(This article was updated on Thurs., May 23)— In a letter issued on Tuesday, UMass President Martin Meehan told the UMass Boston community that a new search committee will form to seek a permanent chancellor for the Dorchester campus. The campus is presently led by interim Chancellor Katherine Newman, who took the position last summer when an earlier search effort failed amid push-back from members of the UMass Boston faculty.
"Under the leadership of Interim Chancellor Newman and thanks to the dedication and commitment of each of you, the university has made noteworthy progress in student recruitment, student success innovation, fundraising, and, importantly, budget transparency and financial stability," Meehan wrote in the letter. "Given that progress, and in consultation with the chair of the Board of Trustees and members of the campus community, including the faculty council, I am pleased to announce the reopening of a search for a chancellor."
It is not immediately clear whether Newman, 65, will be a candidate for the permanent position.
In a statement to the Reporter on May 22, Newman said: “These are complicated and challenging times for higher education. Now more than ever, colleges and universities need permanent, stable leadership. The hard-working students, accomplished faculty and dedicated staff of UMass Boston deserve nothing less. The decision by President Meehan and the board of trustees to launch a search for a permanent chancellor of UMass Boston insures that the campus will have a strong advocate, which is absolutely what it needs.
“ It is the role of the search committee to identify and recommend the best candidate to lead UMass Boston forward. For both the search and the permanent chancellor to be successful, they must have the confidence of the campus community. To ensure that the search process has the independence, integrity and credibility that it requires, I will respect the right and the duty of the search committee to identify the candidates it believes will best serve UMass Boston.”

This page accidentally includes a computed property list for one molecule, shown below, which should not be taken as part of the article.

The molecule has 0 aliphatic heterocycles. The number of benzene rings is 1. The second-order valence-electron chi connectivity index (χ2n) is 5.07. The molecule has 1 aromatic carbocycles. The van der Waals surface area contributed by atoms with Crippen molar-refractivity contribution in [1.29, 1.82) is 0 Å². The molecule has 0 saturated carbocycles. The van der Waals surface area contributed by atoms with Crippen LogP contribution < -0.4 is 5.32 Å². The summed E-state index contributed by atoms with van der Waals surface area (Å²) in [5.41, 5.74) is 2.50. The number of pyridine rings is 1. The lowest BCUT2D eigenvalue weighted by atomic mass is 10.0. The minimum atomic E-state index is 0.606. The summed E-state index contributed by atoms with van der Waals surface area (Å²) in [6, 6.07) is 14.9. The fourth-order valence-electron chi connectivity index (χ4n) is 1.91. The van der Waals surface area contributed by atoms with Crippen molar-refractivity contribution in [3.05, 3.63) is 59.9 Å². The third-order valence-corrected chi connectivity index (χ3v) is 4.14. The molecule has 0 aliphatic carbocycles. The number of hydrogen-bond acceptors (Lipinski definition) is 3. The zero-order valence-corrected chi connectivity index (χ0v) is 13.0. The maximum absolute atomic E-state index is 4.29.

In an interview with the Reporter last summer, Newman indicated that she was interested in a long tenure at the Dorchester campus.
“For as long as it takes, as long as people are enthusiastic about what I’m doing there, I’m in. I don’t have a time limit.”
Meehan wrote on Tuesday that nominations for a new search committee would begin this week.
“It’s an exciting time at UMass Boston, with new residence halls now online, new philanthropic commitments, and the incredible opportunity made available by the development of the Bayside property,” Meehan added. “That growth and opportunity is undergirded by passionate faculty and staff, a campus community dedicated to UMass Boston’s mission, and a business and civic community committed to the success of Boston’s public research university.”
“We look forward to a successful search process resulting in the appointment of a chancellor who will lead the campus through what is certain to be a transformative period in UMass Boston’s history,” said Meehan.
If Newman does decide to seek the post, she can count a key member of Dorchester's political delegation among one of her supporters.
State Rep. Dan Hunt told the Reporter on Wednesday that he thinks Neman is "doing a good job,"
"We don't always agree, but the University needs stability and she is fully engaged. I don't think the time is right to do another expensive executive search," said Hunt.
A controversial search for a permanent chancellor ended awkwardly in 2018 after the UMass Boston Faculty Council took a no-confidence vote on President Meehan and a group of faculty called for a new search, publicly calling all three finalists unqualified. The candidates withdrew and the search was halted with university leadership lambasting faculty members for weighing in against the candidates. I
In the immediate aftermath, Meehan appointed Newman as interim chancellor to replace the outgoing interim leader, Barry Mills.